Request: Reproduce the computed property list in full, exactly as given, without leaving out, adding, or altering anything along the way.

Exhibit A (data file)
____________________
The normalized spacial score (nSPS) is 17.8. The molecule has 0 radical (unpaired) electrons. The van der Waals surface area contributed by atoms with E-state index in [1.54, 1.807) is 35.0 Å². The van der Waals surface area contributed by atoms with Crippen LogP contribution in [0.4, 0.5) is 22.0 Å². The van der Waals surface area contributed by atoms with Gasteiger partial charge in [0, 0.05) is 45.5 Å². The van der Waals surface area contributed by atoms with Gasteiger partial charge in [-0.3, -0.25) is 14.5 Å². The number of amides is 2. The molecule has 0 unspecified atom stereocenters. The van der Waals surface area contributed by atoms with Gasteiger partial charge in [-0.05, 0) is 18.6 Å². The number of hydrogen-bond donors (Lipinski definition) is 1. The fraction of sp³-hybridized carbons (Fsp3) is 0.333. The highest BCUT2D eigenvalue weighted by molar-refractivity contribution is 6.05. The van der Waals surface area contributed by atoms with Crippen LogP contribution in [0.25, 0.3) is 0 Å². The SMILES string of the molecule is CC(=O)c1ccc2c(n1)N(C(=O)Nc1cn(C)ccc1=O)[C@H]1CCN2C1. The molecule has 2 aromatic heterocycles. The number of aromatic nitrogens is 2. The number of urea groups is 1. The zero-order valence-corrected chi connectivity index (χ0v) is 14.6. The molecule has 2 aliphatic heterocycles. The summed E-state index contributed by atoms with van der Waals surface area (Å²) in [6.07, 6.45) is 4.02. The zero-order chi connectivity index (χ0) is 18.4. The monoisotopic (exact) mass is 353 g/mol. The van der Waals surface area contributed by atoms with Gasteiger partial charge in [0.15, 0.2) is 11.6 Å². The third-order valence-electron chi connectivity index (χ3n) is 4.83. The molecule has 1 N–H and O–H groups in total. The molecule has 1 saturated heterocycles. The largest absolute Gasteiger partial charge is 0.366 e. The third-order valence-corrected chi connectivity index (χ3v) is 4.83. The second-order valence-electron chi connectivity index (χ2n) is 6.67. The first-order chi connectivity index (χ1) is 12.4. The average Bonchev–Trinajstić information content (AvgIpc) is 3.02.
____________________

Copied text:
The normalized spacial score (nSPS) is 17.8. The molecule has 0 radical (unpaired) electrons. The van der Waals surface area contributed by atoms with E-state index in [1.54, 1.807) is 35.0 Å². The van der Waals surface area contributed by atoms with Crippen LogP contribution in [0.4, 0.5) is 22.0 Å². The van der Waals surface area contributed by atoms with Gasteiger partial charge in [0, 0.05) is 45.5 Å². The van der Waals surface area contributed by atoms with Gasteiger partial charge in [-0.3, -0.25) is 14.5 Å². The number of amides is 2. The molecule has 0 unspecified atom stereocenters. The van der Waals surface area contributed by atoms with Gasteiger partial charge in [-0.05, 0) is 18.6 Å². The number of hydrogen-bond donors (Lipinski definition) is 1. The fraction of sp³-hybridized carbons (Fsp3) is 0.333. The highest BCUT2D eigenvalue weighted by molar-refractivity contribution is 6.05. The van der Waals surface area contributed by atoms with Crippen LogP contribution in [0.25, 0.3) is 0 Å². The SMILES string of the molecule is CC(=O)c1ccc2c(n1)N(C(=O)Nc1cn(C)ccc1=O)[C@H]1CCN2C1. The molecule has 2 aromatic heterocycles. The number of aromatic nitrogens is 2. The number of urea groups is 1. The zero-order valence-corrected chi connectivity index (χ0v) is 14.6. The molecule has 2 aliphatic heterocycles. The summed E-state index contributed by atoms with van der Waals surface area (Å²) in [6.07, 6.45) is 4.02. The zero-order chi connectivity index (χ0) is 18.4. The monoisotopic (exact) mass is 353 g/mol. The van der Waals surface area contributed by atoms with Gasteiger partial charge in [0.15, 0.2) is 11.6 Å². The third-order valence-electron chi connectivity index (χ3n) is 4.83. The molecule has 1 N–H and O–H groups in total. The molecule has 1 saturated heterocycles. The largest absolute Gasteiger partial charge is 0.366 e. The third-order valence-corrected chi connectivity index (χ3v) is 4.83. The second-order valence-electron chi connectivity index (χ2n) is 6.67. The first-order chi connectivity index (χ1) is 12.4. The average Bonchev–Trinajstić information content (AvgIpc) is 3.02.